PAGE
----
High Occupancy Virginia Toll Lanes to Appear This Year in Hampton Roads
High occupancy Virginia toll lanes which drivers pay to use if they are driving alone are coming to Hampton Roads this year. Now, the Virginia Department of Transportation says drivers may choose to pay more to use express lanes on much of Interstate 64 by 2024.
A recent report on WAVY.com noted VDOT will roll out its first high occupancy lanes in Hampton Roads on I-64 from I-264 to Naval Station Norfolk. The high occupancy lane will be built on an eight-mile stretch. VDOT said signs and testing will start in September.
High occupancy Virginia toll lanes have sparked a debate about the future of transportation in the region.
However, Aubrey Layne, Secretary of Transportation said they are a better option than tunnel tolls, WAVY reported.
Layne said the tolls at the Midtown and Downtown Tunnels are “bad policy.” He said drivers have little choice other than to pay a “premium.”It’s not the same with so called HOT lanes, because of the element of choice, according to Layne. He said:
“Every time somebody chooses to use this lane, it frees up the other lane you were going to be in. Going forward, there will be a free alternative.”
Tolls are only imposed on drivers who use the lanes if they have no passengers in their vehicle.
Vehicles with at least two people can ride the HOT lanes for free. They will use an E-ZPass Flex, a type of transponder allows drivers to switch to a carpooling (HOV) mode.
The cost of the toll will depend on congestion and the speed in which drivers are traveling. Layne estimates the price will range from $1 to $2.
Layne said express lanes could be built on the High Rise Bridge and around the Bowers Hill area of Chesapeake by 2021.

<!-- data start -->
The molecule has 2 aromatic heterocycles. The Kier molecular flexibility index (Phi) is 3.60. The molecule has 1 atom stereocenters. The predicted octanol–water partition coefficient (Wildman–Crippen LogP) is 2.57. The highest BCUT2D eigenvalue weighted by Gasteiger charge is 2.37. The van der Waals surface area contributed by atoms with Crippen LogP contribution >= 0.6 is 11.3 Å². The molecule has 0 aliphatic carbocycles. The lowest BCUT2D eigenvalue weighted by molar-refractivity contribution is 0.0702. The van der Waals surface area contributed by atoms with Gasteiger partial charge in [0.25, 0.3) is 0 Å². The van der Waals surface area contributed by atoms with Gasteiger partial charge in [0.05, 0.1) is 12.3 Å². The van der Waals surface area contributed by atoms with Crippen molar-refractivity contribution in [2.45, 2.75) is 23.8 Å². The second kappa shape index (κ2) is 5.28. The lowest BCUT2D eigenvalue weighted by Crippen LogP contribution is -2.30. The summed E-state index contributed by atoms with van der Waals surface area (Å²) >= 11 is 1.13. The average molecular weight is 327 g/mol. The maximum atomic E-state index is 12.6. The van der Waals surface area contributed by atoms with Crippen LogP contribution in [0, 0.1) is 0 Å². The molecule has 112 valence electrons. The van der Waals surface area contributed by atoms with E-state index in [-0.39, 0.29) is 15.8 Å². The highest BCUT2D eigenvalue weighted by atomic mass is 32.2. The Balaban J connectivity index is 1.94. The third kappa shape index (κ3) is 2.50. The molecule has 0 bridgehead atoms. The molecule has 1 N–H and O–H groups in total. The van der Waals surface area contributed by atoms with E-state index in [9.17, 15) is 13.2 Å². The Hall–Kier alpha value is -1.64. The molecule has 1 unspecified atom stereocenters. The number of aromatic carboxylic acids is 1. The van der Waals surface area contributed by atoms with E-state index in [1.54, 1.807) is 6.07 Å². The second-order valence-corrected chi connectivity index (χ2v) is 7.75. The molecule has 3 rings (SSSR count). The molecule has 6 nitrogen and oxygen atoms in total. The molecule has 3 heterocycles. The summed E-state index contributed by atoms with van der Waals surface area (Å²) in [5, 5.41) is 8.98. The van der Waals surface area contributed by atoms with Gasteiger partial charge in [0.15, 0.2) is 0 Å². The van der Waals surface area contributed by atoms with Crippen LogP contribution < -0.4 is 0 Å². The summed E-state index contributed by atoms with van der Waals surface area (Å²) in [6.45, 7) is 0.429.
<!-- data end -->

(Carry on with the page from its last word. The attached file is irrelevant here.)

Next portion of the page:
He expects a tolling option on the expanded Hampton Roads Bridge-Tunnel by 2024. An express lane may also be installed north to Jefferson Avenue in Newport News.
How Effective Are High Occupancy Virginia Toll Lanes?
In 2015, the Washington Post reported on how the 495 Express Lanes opened on the Capital Beltway in 2012.
Two years later, these HOT lanes linked up with the 29-mile long HOT lanes system on Interstates 95 and 395.
The Post article highlighted a source of frustration and a possible hazard around the nation’s capital.
Solo drivers were drifting into the HOT lanes and switching back into the regular lanes before they passed under the first toll gantry. The impact of the move was slowing down traffic on the express lanes.
High occupancy Virginia toll lanes have the potential to reduce congestion in Hampton Roads if the technology is implemented properly. However, abuse of the system could result in greater confusion and wrecks.
If you have been hurt in a Hampton Roads car crash, please call our Norfolk car accident injury team at (757) 455-0077 or contact us here.